Game developers on Android now have an easy way to turn their fans into livestreamers.

Google revealed today that it is opening up Android’s built-in gameplay recording to developers. Studios can enable players to start recording or broadcasting their gameplay with the touch of a button. This means Clash of Clans players, for instance, don’t need any extra hardware or software to begin making video content. They can then directly upload these clips to YouTube (or any other service). Google plans to launch this in the “coming months” as a way to give Android developers a way to reach YouTube’s massive audience that helps power the $34.8 billion mobile gaming industry.

Instantly start livestreaming games without needing to install anything extra.

Above: Instantly start livestreaming games without needing to install anything extra.

Image Credit: Google

Gaming is one of the biggest categories on YouTube. It is the reason why Google has pushed further into the game-video space, which SuperData Research estimates is worth $3.8 billion, with the YouTube Gaming app. So Google benefits on both ends if opening up video to more people increases content on YouTube while simultaneously acting as marketing for games on Android.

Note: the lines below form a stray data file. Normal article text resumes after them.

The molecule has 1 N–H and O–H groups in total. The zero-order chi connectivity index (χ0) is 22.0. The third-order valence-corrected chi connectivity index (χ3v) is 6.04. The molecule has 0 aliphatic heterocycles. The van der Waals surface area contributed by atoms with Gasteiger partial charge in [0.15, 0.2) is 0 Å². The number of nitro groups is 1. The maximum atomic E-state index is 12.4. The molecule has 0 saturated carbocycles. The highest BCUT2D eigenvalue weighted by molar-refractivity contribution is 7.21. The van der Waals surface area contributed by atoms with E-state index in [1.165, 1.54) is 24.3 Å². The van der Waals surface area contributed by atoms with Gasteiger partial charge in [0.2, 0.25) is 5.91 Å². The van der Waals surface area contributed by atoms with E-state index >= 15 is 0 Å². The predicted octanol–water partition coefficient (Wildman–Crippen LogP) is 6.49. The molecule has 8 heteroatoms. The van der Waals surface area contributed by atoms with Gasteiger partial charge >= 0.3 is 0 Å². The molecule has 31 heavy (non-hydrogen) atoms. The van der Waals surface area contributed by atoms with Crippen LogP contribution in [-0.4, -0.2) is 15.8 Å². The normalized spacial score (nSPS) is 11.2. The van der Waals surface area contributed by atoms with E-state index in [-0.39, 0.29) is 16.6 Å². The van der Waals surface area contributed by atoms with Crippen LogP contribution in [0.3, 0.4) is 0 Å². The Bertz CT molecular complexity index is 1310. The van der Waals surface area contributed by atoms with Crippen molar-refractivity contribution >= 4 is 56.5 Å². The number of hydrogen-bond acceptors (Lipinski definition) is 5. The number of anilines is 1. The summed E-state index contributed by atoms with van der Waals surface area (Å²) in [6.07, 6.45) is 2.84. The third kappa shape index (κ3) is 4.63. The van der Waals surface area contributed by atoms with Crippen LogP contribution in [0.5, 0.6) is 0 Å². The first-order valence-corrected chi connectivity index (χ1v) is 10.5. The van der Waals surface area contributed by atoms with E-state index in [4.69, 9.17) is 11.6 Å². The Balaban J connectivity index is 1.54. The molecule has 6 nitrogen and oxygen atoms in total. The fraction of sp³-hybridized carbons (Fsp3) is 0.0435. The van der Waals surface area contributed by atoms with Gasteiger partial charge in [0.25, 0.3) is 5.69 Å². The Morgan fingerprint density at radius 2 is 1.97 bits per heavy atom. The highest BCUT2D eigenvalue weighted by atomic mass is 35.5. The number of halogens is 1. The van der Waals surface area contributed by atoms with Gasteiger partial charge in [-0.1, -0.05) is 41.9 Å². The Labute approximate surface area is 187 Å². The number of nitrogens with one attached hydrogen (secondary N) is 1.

YouTube isn’t alone in gaming video. While it is the leader in video-on-demand, it is actually behind Twitch when it comes to live content. And both YouTube and Twitch are starting to face more competition when it comes to mobile with upstarts like Kamcord and Mobcrush pushing hard in that sector. But Google is using its reach with this latest move. In most cases, gamers will need extra software to start broadcasting to something like Kamcord or Twitch, but Google can see that developers build its option right into every game on Android. That could give YouTube the advantage here.

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